It’s almost summer. The weather is getting warmer, and we yearn to be outside. The more primal feelings within us seek out the smoky flavor of food cooked over an open flame. Now that things are returning to normal in society, we are gathering and eating together, and oftentimes that means we’re bringing foods to the cookouts.
As far back as anyone can remember, a few people are usually in charge of some kind of side dish. Chips and dip, baked beans, maybe even some sort of healthy option like a salad. However, there is something that is almost universal at any cookout. You know as soon as someone mentions “barbecue” that there will be a big bowl of potato salad.
It seems almost American in the presentation, right? A starchy mess of potato, little bits of pickle and hard-boiled egg here and there, and some creamy base of mayonnaise and/or mustard. In terms of how we eat it – in big spoonfuls balancing out the weight of the slabs of meat on the other side of the paper plate – it feels American. But, like the Volkswagen, bratwursts, and Albert Einstein, we really just adopted it.
While there are some notes we can find that suggest a type of potato salad came with Spanish explorers to the New World, sometime in the mid-19th century, it seems like German immigrants to America probably brought the culinary base for what would become the American version of the side dish.
In Europe, we know that boiled potatoes, vinegar, and spices made up the dish. When it came to America, it got modified using several of the ingredients we know and love today. It’s also very likely that many of the takes on potato salad that made it distinctly American were inspired by black cooks in the South. As German immigrants came to America in the mid-1800s, there is evidence to suggest they got along well with black slaves and eventually shared the recipe with them. These slaves would take ingredients at hand and use them in the dish.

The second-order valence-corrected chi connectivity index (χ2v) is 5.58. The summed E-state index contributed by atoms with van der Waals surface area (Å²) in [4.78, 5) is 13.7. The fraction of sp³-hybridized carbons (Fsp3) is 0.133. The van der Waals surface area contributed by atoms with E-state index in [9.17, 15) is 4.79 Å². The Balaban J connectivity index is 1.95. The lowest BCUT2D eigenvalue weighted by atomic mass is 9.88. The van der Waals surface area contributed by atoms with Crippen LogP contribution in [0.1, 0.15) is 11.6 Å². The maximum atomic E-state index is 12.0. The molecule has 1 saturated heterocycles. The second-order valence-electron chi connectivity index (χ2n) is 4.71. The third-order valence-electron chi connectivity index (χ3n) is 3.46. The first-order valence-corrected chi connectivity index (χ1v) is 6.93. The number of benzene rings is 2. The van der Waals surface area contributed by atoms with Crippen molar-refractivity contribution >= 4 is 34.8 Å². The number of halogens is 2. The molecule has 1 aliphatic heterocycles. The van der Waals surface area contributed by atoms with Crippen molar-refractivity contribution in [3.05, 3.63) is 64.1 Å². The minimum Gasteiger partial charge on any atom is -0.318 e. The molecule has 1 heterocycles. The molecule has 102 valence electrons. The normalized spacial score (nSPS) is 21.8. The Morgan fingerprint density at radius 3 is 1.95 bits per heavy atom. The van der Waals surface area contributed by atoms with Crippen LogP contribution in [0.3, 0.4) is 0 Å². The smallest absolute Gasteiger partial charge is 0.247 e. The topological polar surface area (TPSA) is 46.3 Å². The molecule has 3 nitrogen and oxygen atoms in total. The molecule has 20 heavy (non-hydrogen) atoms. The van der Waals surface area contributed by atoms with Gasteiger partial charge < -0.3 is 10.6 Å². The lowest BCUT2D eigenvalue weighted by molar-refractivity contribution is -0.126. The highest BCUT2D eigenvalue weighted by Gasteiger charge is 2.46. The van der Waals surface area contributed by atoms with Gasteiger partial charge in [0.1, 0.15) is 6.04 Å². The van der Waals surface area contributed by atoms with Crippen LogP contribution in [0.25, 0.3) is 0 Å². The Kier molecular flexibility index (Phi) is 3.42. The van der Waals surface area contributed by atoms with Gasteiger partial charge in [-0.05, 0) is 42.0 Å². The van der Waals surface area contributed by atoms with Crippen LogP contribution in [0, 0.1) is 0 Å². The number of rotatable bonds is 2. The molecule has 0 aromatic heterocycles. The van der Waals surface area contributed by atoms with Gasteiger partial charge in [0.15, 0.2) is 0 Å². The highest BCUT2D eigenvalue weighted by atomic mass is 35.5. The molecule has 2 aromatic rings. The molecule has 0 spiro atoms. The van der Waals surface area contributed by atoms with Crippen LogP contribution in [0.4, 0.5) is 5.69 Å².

The German-based version clung tightly to the sour and sweet notes of acid and sugar, with herbs and spices to balance things out. At some point, though, someone decided to add mayonnaise to the dish. This likely happened in the 1920s or 30s, when popular commercial brands like Helmann’s and Miracle Whip became widely available. The introduction of these commercial brands led to a spike in mayo-based salads, and potato salad got an overhaul.
Early 20th century recipes continued to bulk up the dish with textural elements like diced celery, while some recipes feature pickles or pickle relish, which add both a sweetness and a sourness, particularly depending on how much of the pickle brine is called for. The German tradition of adding mustard was kept in some versions of the recipe, and mixing the mustard and mayonnaise together added a creaminess and a tartness that was incredibly well-balanced.
In the decades since, potato salad has become one of those foods that people get almost violently passionate about. There are closely-guarded family recipes, an apprentice-like style of passing down the tradition, and sometimes some folks just get banned from bringing whatever abomination they call potato salad. Some folks like mayo-based potato salad, and some find it abhorrent. Some will switch out the mayo with yogurt or sour cream. Others skip the mustard entirely. I’ve seen recipes with bell peppers and recipes with ranch and cheddar cheese (this works with red potatoes especially well).
There are many correct ways to do potato salad, but there are also some really bad ways to do them. For instance, don’t buy the pre-made stuff at a chain grocery store. Get the ingredients and make it yourself. Also, among the Cajuns where I live, they have discovered that a scoop of potato salad in their gumbo provides a great texture and temperature contrast. Whoever discovered this was a genius, and I thank them from the bottom of my heart.
What’s your go-to potato salad recipe? I admit that I don’t have one (yet), so I might end up borrowing yours.